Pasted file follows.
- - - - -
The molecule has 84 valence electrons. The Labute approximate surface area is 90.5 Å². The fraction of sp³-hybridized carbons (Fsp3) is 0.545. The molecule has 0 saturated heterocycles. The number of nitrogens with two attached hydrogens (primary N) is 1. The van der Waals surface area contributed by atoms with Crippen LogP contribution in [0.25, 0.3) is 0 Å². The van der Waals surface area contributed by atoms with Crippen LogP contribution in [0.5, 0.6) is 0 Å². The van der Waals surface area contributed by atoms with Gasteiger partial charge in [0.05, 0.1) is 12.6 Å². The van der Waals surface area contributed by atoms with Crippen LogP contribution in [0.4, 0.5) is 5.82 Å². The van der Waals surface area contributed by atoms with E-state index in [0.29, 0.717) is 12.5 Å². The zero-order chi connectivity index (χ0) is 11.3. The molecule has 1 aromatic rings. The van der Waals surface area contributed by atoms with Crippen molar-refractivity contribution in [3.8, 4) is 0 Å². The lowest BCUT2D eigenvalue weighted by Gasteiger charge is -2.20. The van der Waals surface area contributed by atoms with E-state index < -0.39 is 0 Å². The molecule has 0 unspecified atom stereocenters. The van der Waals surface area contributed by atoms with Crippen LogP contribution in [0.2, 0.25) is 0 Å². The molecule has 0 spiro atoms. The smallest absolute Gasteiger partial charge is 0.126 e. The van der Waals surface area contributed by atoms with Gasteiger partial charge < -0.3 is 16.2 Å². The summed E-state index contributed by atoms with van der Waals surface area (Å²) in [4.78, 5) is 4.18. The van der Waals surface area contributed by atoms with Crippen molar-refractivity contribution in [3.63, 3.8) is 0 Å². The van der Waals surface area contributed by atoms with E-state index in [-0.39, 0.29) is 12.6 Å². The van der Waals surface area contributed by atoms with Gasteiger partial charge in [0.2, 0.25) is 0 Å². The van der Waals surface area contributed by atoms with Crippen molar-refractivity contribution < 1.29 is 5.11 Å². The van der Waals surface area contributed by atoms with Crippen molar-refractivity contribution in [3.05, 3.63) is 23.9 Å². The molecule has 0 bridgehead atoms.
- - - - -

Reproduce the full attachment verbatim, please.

The molecule has 84 valence electrons. The Labute approximate surface area is 90.5 Å². The fraction of sp³-hybridized carbons (Fsp3) is 0.545. The molecule has 0 saturated heterocycles. The number of nitrogens with two attached hydrogens (primary N) is 1. The van der Waals surface area contributed by atoms with Crippen LogP contribution in [0.25, 0.3) is 0 Å². The van der Waals surface area contributed by atoms with Crippen LogP contribution in [0.5, 0.6) is 0 Å². The van der Waals surface area contributed by atoms with Gasteiger partial charge in [0.05, 0.1) is 12.6 Å². The van der Waals surface area contributed by atoms with Crippen LogP contribution in [0.4, 0.5) is 5.82 Å². The van der Waals surface area contributed by atoms with E-state index in [0.29, 0.717) is 12.5 Å². The zero-order chi connectivity index (χ0) is 11.3. The molecule has 1 aromatic rings. The van der Waals surface area contributed by atoms with Crippen molar-refractivity contribution in [3.8, 4) is 0 Å². The lowest BCUT2D eigenvalue weighted by Gasteiger charge is -2.20. The van der Waals surface area contributed by atoms with E-state index < -0.39 is 0 Å². The molecule has 0 unspecified atom stereocenters. The van der Waals surface area contributed by atoms with Crippen LogP contribution in [0.2, 0.25) is 0 Å². The molecule has 0 spiro atoms. The smallest absolute Gasteiger partial charge is 0.126 e. The van der Waals surface area contributed by atoms with Gasteiger partial charge < -0.3 is 16.2 Å². The summed E-state index contributed by atoms with van der Waals surface area (Å²) in [4.78, 5) is 4.18. The van der Waals surface area contributed by atoms with Crippen molar-refractivity contribution in [3.63, 3.8) is 0 Å². The van der Waals surface area contributed by atoms with E-state index in [-0.39, 0.29) is 12.6 Å². The van der Waals surface area contributed by atoms with Gasteiger partial charge in [0.2, 0.25) is 0 Å². The van der Waals surface area contributed by atoms with Crippen molar-refractivity contribution < 1.29 is 5.11 Å². The van der Waals surface area contributed by atoms with Crippen molar-refractivity contribution in [3.05, 3.63) is 23.9 Å². The molecule has 0 bridgehead atoms.